Like many families in the 1960’s, we had the ubiquitous Lionel train set, but it wasn’t until on a family vacation in the early 70’s that I stumbled across a Model Railroader magazine which I feverishly devoured. After seeing the realistic trains and scenery depicted in the magazine I knew that I wanted to have my own train layout. When I was 12 I began my first HO scale train layout in my bedroom on an old ping pong table. I scratch built several buildings using sheet balsa wood, scribing lines to represent planking. They were crude by today’s standards, but it was exciting to create something and see the possibilities. By 14 or 15 I became interested in R/C boats and ships which was a catalyst to later creating model boat kits for the model railroad industry.
In high school history class we were given the option of writing a report about gold mining or creating a diorama depicting some of what we had learned in class. I was happy to pick the project option and scratch built an HO scale gold dredge which I still have today and is sadly in pieces in a box due to a rough move. Also in high school shop class I was introduced to machining and had opportunities to use the lathe and milling machine. I machined a rough version of a vertical steam boiler out of steel and decided it was too heavy to be practical and wanting to experiment with reproducing it, I made a crude mold using clear silicone caulk and actually was able to reproduce the boiler in resin using the mold.
I went on to trade school after high school and trained to be a machinist. I still enjoy using these skills to machine various masters for the model kits that we produce. In my mid 20’s I decided to develop a business starting with HO scale tree stumps, logs, cactus castings and sidewalks that I reproduced in resin, packaged and went door to door selling to the various hobby shops that dotted the Denver area in the mid 80’s. These were produced under the name Cleveland’s Custom Products. I found that there was interest in products like these, so I continued to create these as well as my first resin kit which was an HO scale fishing boat that I produced. We still produce the sidewalks, stumps and the fishing boat kit. From these small beginnings my model railroad manufacturing business has grown into hundreds of kits and detail parts.
Over the years my wife and I have designed and produced quite a few boat kits and nautical detail parts under the name Frenchman River Model Works (name change in 2004) for the model railroad industry and dabbled in a few building kits including an HO and O scale cannery complex. In 2021 we had the opportunity to purchase a line of building kits designed by Thomas Yorke and previously produced by Dennis Brandt of Branline Sales. We were excited to reintroduce these kits and put them back into production. I had always admired Tom’s building kits and the amazing detail he has been able to build into his beautiful models. We have enjoyed building each display model as we reintroduce each kit and each of them has become our new favorite build. Through this experience not only did we greatly expand our product line, but we have learned a tremendous amount about creating structure kits. We are currently putting these lessons to use in our new product line called Stinkwater Crik. As a side note, we lived for many years in Nebraska near the Frenchman River and one of its tributaries was actually called the Stinkwater Creek (the locals refer to it as a crik) hence the business names.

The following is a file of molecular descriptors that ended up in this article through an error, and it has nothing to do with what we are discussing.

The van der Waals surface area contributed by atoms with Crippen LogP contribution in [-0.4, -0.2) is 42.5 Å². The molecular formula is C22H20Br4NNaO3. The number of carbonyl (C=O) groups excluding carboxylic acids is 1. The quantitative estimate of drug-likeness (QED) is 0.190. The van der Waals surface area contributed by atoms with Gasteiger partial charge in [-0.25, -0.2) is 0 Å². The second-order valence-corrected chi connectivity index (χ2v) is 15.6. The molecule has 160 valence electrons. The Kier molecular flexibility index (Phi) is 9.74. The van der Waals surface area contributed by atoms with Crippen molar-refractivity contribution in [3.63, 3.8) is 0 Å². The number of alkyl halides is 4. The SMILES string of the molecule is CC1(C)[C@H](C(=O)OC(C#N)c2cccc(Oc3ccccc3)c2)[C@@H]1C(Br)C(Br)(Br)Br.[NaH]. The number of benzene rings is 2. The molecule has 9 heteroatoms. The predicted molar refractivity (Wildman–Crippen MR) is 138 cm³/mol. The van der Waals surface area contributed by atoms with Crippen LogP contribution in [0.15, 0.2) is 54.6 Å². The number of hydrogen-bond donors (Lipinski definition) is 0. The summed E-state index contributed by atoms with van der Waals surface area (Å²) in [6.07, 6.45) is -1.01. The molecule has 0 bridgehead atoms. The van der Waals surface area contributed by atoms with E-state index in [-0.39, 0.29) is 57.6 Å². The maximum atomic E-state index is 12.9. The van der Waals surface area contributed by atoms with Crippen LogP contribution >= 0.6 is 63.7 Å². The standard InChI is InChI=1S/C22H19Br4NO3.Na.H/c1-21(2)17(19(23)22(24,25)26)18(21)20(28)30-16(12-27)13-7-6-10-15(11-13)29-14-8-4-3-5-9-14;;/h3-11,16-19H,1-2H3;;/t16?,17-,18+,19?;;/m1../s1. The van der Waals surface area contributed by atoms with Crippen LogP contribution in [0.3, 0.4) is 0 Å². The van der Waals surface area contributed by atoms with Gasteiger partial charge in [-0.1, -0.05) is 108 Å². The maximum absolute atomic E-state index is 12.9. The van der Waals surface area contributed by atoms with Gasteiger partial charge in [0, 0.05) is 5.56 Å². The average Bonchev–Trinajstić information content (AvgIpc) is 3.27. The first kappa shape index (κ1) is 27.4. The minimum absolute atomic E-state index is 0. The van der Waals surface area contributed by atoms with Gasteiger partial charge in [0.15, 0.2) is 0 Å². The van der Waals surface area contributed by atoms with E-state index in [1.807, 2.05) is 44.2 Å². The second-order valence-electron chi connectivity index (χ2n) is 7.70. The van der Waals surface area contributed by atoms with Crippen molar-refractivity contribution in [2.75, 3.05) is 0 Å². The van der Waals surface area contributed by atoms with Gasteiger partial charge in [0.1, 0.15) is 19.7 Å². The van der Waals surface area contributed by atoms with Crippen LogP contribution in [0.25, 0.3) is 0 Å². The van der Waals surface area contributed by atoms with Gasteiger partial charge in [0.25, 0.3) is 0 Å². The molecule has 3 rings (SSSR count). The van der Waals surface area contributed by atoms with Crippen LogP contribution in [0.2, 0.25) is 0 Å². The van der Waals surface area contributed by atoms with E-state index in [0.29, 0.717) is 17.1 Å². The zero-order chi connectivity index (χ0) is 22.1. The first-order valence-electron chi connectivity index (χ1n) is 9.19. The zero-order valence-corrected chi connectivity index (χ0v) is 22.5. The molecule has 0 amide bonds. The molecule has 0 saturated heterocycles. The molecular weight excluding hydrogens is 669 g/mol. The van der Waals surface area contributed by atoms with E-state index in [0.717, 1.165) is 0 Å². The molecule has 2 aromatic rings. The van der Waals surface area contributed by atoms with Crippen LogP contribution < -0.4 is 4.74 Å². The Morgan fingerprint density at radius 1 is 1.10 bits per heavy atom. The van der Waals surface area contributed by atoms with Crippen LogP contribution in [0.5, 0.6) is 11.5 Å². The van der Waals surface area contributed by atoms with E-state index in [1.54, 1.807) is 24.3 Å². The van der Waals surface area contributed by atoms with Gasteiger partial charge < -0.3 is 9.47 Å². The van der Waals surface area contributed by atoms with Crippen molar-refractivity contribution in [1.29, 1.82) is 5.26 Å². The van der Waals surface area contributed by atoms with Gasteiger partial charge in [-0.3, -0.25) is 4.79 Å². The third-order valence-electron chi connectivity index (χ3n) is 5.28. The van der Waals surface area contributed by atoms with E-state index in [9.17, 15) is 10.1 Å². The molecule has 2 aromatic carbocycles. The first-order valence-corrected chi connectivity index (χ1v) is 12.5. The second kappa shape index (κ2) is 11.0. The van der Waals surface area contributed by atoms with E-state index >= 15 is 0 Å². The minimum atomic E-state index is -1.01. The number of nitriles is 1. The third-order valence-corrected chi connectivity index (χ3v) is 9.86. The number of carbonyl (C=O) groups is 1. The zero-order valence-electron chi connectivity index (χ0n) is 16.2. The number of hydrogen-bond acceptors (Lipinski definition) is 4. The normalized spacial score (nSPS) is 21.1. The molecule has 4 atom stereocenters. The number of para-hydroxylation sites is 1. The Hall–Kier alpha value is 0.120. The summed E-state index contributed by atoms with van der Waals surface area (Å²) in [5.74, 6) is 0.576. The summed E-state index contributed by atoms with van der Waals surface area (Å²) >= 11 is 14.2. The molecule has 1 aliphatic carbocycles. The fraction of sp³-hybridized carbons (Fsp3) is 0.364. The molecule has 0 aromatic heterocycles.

My wife and I enjoy running our business on a full time basis and enjoy having a creative outlet. We are both artistic people, but I decided early on that although I enjoy creating the original master or patterns for a kit my true enjoyment comes from being able to create it in a way that can be reproduced and shared with other modelers. We have tried to make each kit and detail part reproducible for the foreseeable future. This includes creating production molds that will reproduce good, accurate parts for many years. Silicone rubber molds do wear out eventually so we create production masters (patterns) that allow us to pour new molds whenever the original molds get tired and worn. Many kit manufacturers produce a limited quantity of certain kits, while our philosophy has always been to create kits that will be available for the modeler whenever they decide to purchase one. Some of our kits currently in production have been in constant production for up to 30 years and as technology improves, we try to upgrade these kits to reflect that.
While all of our resin kits are being developed, our philosophy of “Quick Assembly! Great Results!” is at the forefront of our efforts. We have always tried to create model kits that have the greatest amount of character and details already cast in place to make assembly and painting a relatively quick process. Looking forward, we are excited about all the possibilities of creating new products for modelers to enjoy.